This chapel was erected at a cost of £400, for which a loan of £160 was necessary, and despite some confusion the probable date of its opening was 9th December 1841. Prominent in their Walsingham congregation was a miller from the village Thomas Dewing, and on 16th September 1844, he invited Revd. John Summers to assume the pastorate of the united churches of Little Walsingham and South Creake. This was followed by Summers’ ordination on the next day, 17th September, making it nearly five years since he had come as agent of the Home Missionary Society.

 

In 1844 both he and his wife Hannah were aged 32. The Enumerators’ Schedule (census) for 1841 referred to their living at that time in Little Walsingham, with two young children, employing a 15 year old female living-in servant.

 

Summers was an energetic pastor and in the 1851 national Religious census attendance of the Walsingham chapel was recorded a 40 in the afternoon meeting and 60 in the evening congregation, with Sunday School members totalling 40, for when a £6 library was provided. Combining South Creake and Little Walsingham in his efforts to promote monthly tract circulation this reached the astonishing total of about 2,000. A contemporary quotation describes a congregation member inviting Summers to take “oversight of us in the Lord”.

 

But having given his best and most fruitful years in the service of his two congregations, in July 1853, with wife and family he ceased his local pastorate and emigrated to Australia, where he was still living in 1877. His departure may have arisen from a sense of personal disappointment that his local support had not expanded further, but he had had to contend with the vigorous Primitive Methodists (Rauters) whose range of activities and outgoing enthusiasm not only attracted many supporters but may also have won-over some of his own flock.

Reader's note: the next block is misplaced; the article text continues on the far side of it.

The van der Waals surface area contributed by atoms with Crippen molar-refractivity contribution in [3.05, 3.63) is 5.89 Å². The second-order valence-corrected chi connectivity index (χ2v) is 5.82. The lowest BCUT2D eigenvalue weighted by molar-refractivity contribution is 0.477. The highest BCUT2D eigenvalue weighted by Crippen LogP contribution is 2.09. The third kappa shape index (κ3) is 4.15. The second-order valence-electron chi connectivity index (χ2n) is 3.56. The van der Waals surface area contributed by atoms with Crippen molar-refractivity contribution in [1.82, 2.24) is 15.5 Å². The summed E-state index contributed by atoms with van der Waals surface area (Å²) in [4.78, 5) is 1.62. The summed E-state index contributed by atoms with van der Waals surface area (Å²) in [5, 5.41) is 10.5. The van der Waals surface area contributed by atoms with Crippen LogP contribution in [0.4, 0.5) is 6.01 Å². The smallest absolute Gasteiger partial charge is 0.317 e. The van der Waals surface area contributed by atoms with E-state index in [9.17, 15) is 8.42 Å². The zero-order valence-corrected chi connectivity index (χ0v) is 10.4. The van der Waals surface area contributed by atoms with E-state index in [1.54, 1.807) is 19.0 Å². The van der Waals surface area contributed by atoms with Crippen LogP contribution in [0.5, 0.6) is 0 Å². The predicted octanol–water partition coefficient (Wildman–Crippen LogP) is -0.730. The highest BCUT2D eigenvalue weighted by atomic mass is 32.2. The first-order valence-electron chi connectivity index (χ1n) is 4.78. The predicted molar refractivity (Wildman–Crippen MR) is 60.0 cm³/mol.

Responsibility for South Creake and Little Walsingham’s Independent congregations passed in 1853 to Revd. Robert Loxton. There is, however, an ominous overtone in the near-contemporary account of his ministry, that he Laboured very successfully, although with many discouragements.

 

In August 1857 he died suddenly, having held the appointment for four years. His successor, Revd. J. Devine, followed quickly, assuming responsibility from 22nd August 1857, remembered as establishing winter bible classes. He left in November 1860, succeeded in January 1861 by Revd. Charles Hargreaves, who was at first asked to come as preacher, after four weeks invited to become minister, formally becoming minister on 15th February, 1861. He remained for four years.

 

1865 was significant for South Creake. Although Revd. Eli Partridge had followed as minister of both congregations, in the same year, South Creake and Little Walsingham separated, leaving Partridge as responsible only for the latter chapel.

 

As this account has been based on investigations relating to the Walsingham congregation, details of the progress of South Creake after 1865 are very sketchy although it is known that a schoolroom was added in 1894, suggesting an expansion of support in Creake, although without any knowledge of the ministering pastors. By the 1960s however, support for the chapel in South Creake was in significant decline, leading to its closure in the early 1970s.

 

 

 

Note: If required, source details for the above account can be supplied on demand.